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Lucien Le Moine Bonnes Mares Grand Cru 2012

Pinot Noir from Cote de Nuits, Cote d'Or, Burgundy, France
  • RP96
  • BH95
15.5% ABV
  • BH95
  • WS93
  • RP93
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15.5% ABV

Winemaker Notes

Bonnes-Mares is a wine of paradox. The Cote de Nuits area has two faces – it faces east, with a part of it is facing a bit north, and a part a bit south. The border between north and south is the border between Morey-St-Denis and Chambolle Musigny. Here sits Bonnes-Mares, on both sides, and exposed both to the north and south . There is also an important difference in limestone within the Bonnes-Mares vineyard, with some white and some brown limestone. Mounir thinks of Bonnes-Mares as the ambassador of all the Cote d'Or – taste 15 wines from the Cote de Beaune and Cote de Nuits, and when you come to Bonnes-Mares it will have all the fruit, tannin, sweetness, and spice of the wines you just tasted. Because of its multi-dimensional power and beauty, Bonnes-Mares has become one of if not the signature wine from Lucien Le Moine.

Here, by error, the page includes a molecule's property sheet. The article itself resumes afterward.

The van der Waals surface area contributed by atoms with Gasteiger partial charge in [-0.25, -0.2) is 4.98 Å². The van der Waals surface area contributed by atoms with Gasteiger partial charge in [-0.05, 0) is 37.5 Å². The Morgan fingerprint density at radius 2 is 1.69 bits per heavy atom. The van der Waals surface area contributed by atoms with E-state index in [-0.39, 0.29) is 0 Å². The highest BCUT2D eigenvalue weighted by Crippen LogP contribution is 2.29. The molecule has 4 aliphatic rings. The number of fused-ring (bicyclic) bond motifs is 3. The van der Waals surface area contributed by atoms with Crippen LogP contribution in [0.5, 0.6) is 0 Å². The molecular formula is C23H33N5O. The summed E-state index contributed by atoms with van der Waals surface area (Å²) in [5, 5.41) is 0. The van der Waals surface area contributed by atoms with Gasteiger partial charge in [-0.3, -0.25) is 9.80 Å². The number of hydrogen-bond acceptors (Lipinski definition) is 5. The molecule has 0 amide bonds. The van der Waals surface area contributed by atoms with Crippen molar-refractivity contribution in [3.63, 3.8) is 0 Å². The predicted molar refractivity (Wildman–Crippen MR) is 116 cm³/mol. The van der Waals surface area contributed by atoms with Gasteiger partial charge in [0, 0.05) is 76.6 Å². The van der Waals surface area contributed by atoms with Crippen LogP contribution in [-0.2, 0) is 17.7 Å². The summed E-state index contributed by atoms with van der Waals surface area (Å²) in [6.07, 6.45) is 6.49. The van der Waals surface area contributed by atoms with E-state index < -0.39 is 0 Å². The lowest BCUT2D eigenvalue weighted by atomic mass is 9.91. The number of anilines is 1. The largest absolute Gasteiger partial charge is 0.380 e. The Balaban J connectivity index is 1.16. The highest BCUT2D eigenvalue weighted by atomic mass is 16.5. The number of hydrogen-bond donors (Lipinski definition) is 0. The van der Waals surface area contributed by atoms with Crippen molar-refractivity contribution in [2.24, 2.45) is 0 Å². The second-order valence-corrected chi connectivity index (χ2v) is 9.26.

Critical Acclaim

All Vintages
RP 96
Robert Parker's Wine Advocate
The 2012 Bonnes-Mares Grand Cru has a wonderful bouquet with bright red and black fruit, superb mineralite and freshness. The palate is precise and focused with great harmony and depth, leading to a passionate, rounded, sensual finish with an abiding sense of symmetry that I hope will be translated once in bottle. Range: 94-96
BH 95
Burghound.com
A cool and much more restrained nose is comprised of aromas of red currant, essence of cherry and plenty of spice nuances. There is first-rate purity to the muscular and vibrant medium weight plus flavors that exude a very fine minerality that adds lift to the very firm but not hard or rustic finish. This is also built for long-term aging and the balance is impeccable. Range: 93-95
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Lucien Le Moine